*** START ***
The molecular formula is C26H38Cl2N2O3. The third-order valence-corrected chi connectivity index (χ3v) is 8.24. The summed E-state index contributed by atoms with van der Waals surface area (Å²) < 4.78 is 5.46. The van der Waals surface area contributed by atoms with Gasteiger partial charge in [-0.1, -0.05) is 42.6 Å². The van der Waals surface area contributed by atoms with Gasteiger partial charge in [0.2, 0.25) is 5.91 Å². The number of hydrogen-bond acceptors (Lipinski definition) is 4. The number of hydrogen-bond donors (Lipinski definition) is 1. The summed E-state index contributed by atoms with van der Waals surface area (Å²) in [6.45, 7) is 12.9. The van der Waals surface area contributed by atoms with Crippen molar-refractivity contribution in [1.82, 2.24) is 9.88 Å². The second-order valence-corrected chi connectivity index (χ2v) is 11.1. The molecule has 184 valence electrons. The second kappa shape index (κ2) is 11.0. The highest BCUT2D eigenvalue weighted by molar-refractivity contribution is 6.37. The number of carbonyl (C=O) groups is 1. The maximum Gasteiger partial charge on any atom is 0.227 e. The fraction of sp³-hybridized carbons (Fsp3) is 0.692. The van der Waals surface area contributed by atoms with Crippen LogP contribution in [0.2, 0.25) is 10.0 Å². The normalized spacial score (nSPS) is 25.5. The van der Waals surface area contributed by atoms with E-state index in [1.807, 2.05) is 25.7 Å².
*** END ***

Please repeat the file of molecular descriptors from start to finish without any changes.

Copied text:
The molecular formula is C26H38Cl2N2O3. The third-order valence-corrected chi connectivity index (χ3v) is 8.24. The summed E-state index contributed by atoms with van der Waals surface area (Å²) < 4.78 is 5.46. The van der Waals surface area contributed by atoms with Gasteiger partial charge in [-0.1, -0.05) is 42.6 Å². The van der Waals surface area contributed by atoms with Gasteiger partial charge in [0.2, 0.25) is 5.91 Å². The number of hydrogen-bond acceptors (Lipinski definition) is 4. The number of hydrogen-bond donors (Lipinski definition) is 1. The summed E-state index contributed by atoms with van der Waals surface area (Å²) in [6.45, 7) is 12.9. The van der Waals surface area contributed by atoms with Crippen molar-refractivity contribution in [1.82, 2.24) is 9.88 Å². The second-order valence-corrected chi connectivity index (χ2v) is 11.1. The molecule has 184 valence electrons. The second kappa shape index (κ2) is 11.0. The highest BCUT2D eigenvalue weighted by molar-refractivity contribution is 6.37. The number of carbonyl (C=O) groups is 1. The maximum Gasteiger partial charge on any atom is 0.227 e. The fraction of sp³-hybridized carbons (Fsp3) is 0.692. The van der Waals surface area contributed by atoms with Crippen LogP contribution in [0.2, 0.25) is 10.0 Å². The normalized spacial score (nSPS) is 25.5. The van der Waals surface area contributed by atoms with E-state index in [1.807, 2.05) is 25.7 Å².